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Greg Ellis: How I Became an Oxfordian

Greg Ellis featured

Forty years ago, when I was an undergraduate at the Australian National University’s Chifley library, I happened to notice a fascinating collection of old books on the Shakespeare Authorship Question. One in particular captured my imagination.  (No, it wasn’t the Oxfordian ...

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Law Professor Chastises Shapiro for Misleading Statements on Authorship Question

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Professor Bryan H. Wildenthal of Thomas Jefferson School of Law in San Diego, in “Remembering Rollett and Debunking Shapiro (Again),” an article on the Shakespeare Oxford Fellowship website, has detailed a long string of misleading, irresponsible, and even false statements concerning the Shakespeare authorship ...

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Tom Goff: How I Became an Oxfordian

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At Tower Books on Watt Avenue in Sacramento, I first spotted Charlton Ogburn’s The Mysterious William Shakespeare: The Myth and the Reality, in a stack of new books, just after its 1984 release. I had learned to love Shakespeare early. ...

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Update on Mark Twain Project Online and “Is Shakespeare Dead?”

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On May 12 of this year, the SOF posted a news item on this website, “SOF Responds to Omission of Authorship Book from Mark Twain Project,” in which we reported that the University of California at Berkeley’s Mark Twain Project ...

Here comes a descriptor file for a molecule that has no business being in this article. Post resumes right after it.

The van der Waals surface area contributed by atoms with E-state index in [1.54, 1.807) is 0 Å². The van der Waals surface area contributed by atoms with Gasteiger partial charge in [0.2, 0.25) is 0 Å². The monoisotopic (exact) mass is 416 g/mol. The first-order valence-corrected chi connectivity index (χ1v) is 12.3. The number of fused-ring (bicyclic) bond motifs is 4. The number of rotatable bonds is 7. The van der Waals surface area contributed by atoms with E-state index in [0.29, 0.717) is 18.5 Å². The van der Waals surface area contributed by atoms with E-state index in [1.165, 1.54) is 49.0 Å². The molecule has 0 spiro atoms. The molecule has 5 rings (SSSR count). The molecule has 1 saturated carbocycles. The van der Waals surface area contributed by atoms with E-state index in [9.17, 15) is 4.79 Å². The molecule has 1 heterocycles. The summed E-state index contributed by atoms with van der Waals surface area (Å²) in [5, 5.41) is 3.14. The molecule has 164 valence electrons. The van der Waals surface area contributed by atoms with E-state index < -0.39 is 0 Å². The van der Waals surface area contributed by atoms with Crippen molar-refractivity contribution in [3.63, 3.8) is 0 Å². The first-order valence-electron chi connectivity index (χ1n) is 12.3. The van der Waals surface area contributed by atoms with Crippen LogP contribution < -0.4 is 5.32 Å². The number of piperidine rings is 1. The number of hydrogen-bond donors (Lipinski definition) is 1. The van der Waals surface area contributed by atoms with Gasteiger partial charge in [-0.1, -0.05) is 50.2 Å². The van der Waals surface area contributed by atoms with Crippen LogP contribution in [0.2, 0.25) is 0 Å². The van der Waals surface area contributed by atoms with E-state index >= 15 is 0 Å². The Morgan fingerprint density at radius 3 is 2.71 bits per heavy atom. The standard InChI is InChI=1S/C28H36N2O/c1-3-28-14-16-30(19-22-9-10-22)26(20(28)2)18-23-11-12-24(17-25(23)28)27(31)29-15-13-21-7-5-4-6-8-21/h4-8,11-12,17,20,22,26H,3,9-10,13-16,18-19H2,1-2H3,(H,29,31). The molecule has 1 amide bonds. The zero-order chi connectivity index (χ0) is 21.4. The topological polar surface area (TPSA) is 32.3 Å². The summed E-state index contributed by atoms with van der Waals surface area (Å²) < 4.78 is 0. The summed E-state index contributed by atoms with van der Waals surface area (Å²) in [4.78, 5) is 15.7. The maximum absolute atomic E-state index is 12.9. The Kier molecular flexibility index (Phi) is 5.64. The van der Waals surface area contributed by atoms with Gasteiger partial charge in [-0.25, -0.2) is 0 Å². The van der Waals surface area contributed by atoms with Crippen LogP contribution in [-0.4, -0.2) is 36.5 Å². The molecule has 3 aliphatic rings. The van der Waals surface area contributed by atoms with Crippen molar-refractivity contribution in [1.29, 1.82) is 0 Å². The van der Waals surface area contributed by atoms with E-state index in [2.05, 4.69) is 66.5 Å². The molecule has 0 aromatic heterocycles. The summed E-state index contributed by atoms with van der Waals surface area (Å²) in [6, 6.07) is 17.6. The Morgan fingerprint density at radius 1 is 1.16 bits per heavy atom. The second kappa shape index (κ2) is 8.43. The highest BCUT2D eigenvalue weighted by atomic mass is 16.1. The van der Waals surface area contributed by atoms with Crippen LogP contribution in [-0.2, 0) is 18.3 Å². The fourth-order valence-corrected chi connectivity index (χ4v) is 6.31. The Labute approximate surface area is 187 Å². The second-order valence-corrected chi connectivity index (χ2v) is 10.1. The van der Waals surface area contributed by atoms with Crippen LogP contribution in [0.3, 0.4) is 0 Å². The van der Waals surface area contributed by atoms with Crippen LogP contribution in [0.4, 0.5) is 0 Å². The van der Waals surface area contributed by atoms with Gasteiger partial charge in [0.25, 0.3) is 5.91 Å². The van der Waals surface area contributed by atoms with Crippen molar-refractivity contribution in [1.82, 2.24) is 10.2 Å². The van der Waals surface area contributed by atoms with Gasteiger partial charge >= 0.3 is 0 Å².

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Steven Sabel: How I Became an Oxfordian

Steven Sabelfeatured

Not long out of high school, while watching Kevin Kline’s Hamlet on PBS with the father of a school friend, he said to me: “You know, Shakespeare didn’t really write Shakespeare. It was Christopher Marlowe.” He told to me to ...

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NY Times’ “Smoking Gun” Is Nothing But Smoke and Mirrors

Coat of Arms

PRESS RELEASE Contact: Shakespeare Oxford Fellowship Tom Regnier, President info@shakespeareoxfordfellowship.com The New York Times on June 29 published an article about the discovery by Heather Wolfe, a Folger Library curator, of new documents related to the application for a coat of arms ...

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Rollin DeVere Jr: How I Became an Oxfordian

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Names often add or lose letters or syllables through the generations. My father was Rollin R. DeVere Sr.; I’m Jr; my son is III. My Dad’s father was Ellis H. DeVere. Perhaps I’m a Dever or a Devers. Maybe someone ...

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Robert Detobel: How I Became an Oxfordian

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I had never heard of Edward de Vere. I was in the first place interested in Hamlet. Possibly I was too benumbed, as many people continue to be today, by the mere sound of the name Shakespeare to undertake some ...

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Justin Borrow: How I Became an Oxfordian

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  I came to discover the Shakespearean Authorship Question when I was in grade 9. For me, the most enticing thing about it was the drama. Having been a Shakespeare enthusiast since being first introduced to the works in high ...

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Harold Feldman: How I Became an Oxfordian

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Here is another classic from our files. This article was originally published in the Summer 1983 issue of our newsletter. I was never a Stratfordian. I learned my authorship theory as I learned my Shakespeare, and I learned them from ...

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